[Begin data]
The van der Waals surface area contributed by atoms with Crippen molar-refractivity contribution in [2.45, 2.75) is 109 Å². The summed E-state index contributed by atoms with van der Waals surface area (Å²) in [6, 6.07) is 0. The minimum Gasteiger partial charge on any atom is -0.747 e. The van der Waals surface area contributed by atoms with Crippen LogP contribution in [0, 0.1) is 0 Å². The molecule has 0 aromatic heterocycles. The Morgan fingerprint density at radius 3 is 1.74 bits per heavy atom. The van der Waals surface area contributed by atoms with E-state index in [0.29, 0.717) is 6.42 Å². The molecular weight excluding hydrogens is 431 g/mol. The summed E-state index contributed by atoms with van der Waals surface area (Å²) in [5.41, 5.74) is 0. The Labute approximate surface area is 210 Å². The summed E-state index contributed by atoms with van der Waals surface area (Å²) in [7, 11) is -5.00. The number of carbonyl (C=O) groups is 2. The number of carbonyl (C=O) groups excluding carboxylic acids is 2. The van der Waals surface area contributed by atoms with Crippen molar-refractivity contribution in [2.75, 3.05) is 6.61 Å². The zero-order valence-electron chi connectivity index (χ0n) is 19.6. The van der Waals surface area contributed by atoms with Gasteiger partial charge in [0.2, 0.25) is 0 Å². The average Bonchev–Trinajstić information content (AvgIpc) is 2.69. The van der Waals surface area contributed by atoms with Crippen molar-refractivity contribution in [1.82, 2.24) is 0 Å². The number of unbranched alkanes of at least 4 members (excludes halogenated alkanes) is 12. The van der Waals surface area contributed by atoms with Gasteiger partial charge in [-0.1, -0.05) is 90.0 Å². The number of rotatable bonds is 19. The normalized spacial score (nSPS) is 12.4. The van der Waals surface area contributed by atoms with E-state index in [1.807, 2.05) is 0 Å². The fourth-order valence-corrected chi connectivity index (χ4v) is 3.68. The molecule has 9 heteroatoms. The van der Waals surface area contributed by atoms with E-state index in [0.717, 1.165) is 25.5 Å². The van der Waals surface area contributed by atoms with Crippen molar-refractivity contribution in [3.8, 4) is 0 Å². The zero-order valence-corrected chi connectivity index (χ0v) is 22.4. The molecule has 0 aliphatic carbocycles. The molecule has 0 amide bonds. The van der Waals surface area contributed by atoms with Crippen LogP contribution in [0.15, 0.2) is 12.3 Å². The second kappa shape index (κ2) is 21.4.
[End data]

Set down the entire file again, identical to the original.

The van der Waals surface area contributed by atoms with Crippen molar-refractivity contribution in [2.45, 2.75) is 109 Å². The summed E-state index contributed by atoms with van der Waals surface area (Å²) in [6, 6.07) is 0. The minimum Gasteiger partial charge on any atom is -0.747 e. The van der Waals surface area contributed by atoms with Crippen LogP contribution in [0, 0.1) is 0 Å². The molecule has 0 aromatic heterocycles. The Morgan fingerprint density at radius 3 is 1.74 bits per heavy atom. The van der Waals surface area contributed by atoms with E-state index in [0.29, 0.717) is 6.42 Å². The molecular weight excluding hydrogens is 431 g/mol. The summed E-state index contributed by atoms with van der Waals surface area (Å²) in [5.41, 5.74) is 0. The Labute approximate surface area is 210 Å². The summed E-state index contributed by atoms with van der Waals surface area (Å²) in [7, 11) is -5.00. The number of carbonyl (C=O) groups is 2. The number of carbonyl (C=O) groups excluding carboxylic acids is 2. The van der Waals surface area contributed by atoms with Crippen molar-refractivity contribution in [2.75, 3.05) is 6.61 Å². The zero-order valence-electron chi connectivity index (χ0n) is 19.6. The van der Waals surface area contributed by atoms with Gasteiger partial charge in [0.2, 0.25) is 0 Å². The average Bonchev–Trinajstić information content (AvgIpc) is 2.69. The van der Waals surface area contributed by atoms with Crippen molar-refractivity contribution in [1.82, 2.24) is 0 Å². The number of unbranched alkanes of at least 4 members (excludes halogenated alkanes) is 12. The van der Waals surface area contributed by atoms with Gasteiger partial charge in [-0.1, -0.05) is 90.0 Å². The number of rotatable bonds is 19. The normalized spacial score (nSPS) is 12.4. The van der Waals surface area contributed by atoms with E-state index in [1.807, 2.05) is 0 Å². The fourth-order valence-corrected chi connectivity index (χ4v) is 3.68. The molecule has 9 heteroatoms. The van der Waals surface area contributed by atoms with E-state index in [0.717, 1.165) is 25.5 Å². The van der Waals surface area contributed by atoms with Crippen molar-refractivity contribution in [3.8, 4) is 0 Å². The zero-order valence-corrected chi connectivity index (χ0v) is 22.4. The molecule has 0 aliphatic carbocycles. The molecule has 0 amide bonds. The van der Waals surface area contributed by atoms with Crippen LogP contribution in [0.15, 0.2) is 12.3 Å². The second kappa shape index (κ2) is 21.4.